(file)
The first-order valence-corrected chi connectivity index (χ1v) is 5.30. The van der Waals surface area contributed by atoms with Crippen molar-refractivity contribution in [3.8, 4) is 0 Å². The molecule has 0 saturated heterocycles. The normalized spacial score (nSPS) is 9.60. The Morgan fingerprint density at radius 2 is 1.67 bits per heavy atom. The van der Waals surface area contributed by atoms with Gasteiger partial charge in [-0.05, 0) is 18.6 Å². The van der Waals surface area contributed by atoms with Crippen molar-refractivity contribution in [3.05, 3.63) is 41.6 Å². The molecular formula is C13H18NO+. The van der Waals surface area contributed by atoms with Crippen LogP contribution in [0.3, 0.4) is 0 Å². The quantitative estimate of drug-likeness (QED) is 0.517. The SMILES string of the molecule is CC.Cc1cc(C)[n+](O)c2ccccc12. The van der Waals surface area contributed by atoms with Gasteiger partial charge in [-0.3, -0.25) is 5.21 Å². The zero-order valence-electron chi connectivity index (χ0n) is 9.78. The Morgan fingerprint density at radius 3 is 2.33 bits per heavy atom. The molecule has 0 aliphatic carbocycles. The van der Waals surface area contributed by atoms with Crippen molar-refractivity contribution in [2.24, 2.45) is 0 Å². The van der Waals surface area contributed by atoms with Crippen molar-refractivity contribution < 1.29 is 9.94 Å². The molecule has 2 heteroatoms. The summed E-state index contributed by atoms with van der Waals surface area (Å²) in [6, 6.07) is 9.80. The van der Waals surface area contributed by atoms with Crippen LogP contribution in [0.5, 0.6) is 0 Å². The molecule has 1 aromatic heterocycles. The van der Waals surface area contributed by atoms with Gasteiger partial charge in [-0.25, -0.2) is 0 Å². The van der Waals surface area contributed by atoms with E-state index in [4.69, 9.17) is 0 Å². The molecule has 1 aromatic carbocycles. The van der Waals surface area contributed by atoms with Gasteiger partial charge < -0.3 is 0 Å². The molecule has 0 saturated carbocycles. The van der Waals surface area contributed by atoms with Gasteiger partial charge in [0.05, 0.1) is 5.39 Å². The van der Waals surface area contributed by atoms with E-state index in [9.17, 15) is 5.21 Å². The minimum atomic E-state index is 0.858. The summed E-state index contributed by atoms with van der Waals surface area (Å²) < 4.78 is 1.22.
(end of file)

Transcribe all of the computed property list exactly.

The first-order valence-corrected chi connectivity index (χ1v) is 5.30. The van der Waals surface area contributed by atoms with Crippen molar-refractivity contribution in [3.8, 4) is 0 Å². The molecule has 0 saturated heterocycles. The normalized spacial score (nSPS) is 9.60. The Morgan fingerprint density at radius 2 is 1.67 bits per heavy atom. The van der Waals surface area contributed by atoms with Gasteiger partial charge in [-0.05, 0) is 18.6 Å². The van der Waals surface area contributed by atoms with Crippen molar-refractivity contribution in [3.05, 3.63) is 41.6 Å². The molecular formula is C13H18NO+. The van der Waals surface area contributed by atoms with Crippen LogP contribution in [0.3, 0.4) is 0 Å². The quantitative estimate of drug-likeness (QED) is 0.517. The SMILES string of the molecule is CC.Cc1cc(C)[n+](O)c2ccccc12. The van der Waals surface area contributed by atoms with Gasteiger partial charge in [-0.3, -0.25) is 5.21 Å². The zero-order valence-electron chi connectivity index (χ0n) is 9.78. The Morgan fingerprint density at radius 3 is 2.33 bits per heavy atom. The molecule has 0 aliphatic carbocycles. The van der Waals surface area contributed by atoms with Crippen molar-refractivity contribution in [2.24, 2.45) is 0 Å². The van der Waals surface area contributed by atoms with Crippen molar-refractivity contribution < 1.29 is 9.94 Å². The molecule has 2 heteroatoms. The summed E-state index contributed by atoms with van der Waals surface area (Å²) in [6, 6.07) is 9.80. The van der Waals surface area contributed by atoms with Crippen LogP contribution in [0.5, 0.6) is 0 Å². The molecule has 1 aromatic heterocycles. The van der Waals surface area contributed by atoms with Gasteiger partial charge in [-0.25, -0.2) is 0 Å². The van der Waals surface area contributed by atoms with E-state index in [4.69, 9.17) is 0 Å². The molecule has 1 aromatic carbocycles. The van der Waals surface area contributed by atoms with Gasteiger partial charge < -0.3 is 0 Å². The molecule has 0 saturated carbocycles. The van der Waals surface area contributed by atoms with Gasteiger partial charge in [0.05, 0.1) is 5.39 Å². The van der Waals surface area contributed by atoms with E-state index in [9.17, 15) is 5.21 Å². The minimum atomic E-state index is 0.858. The summed E-state index contributed by atoms with van der Waals surface area (Å²) < 4.78 is 1.22.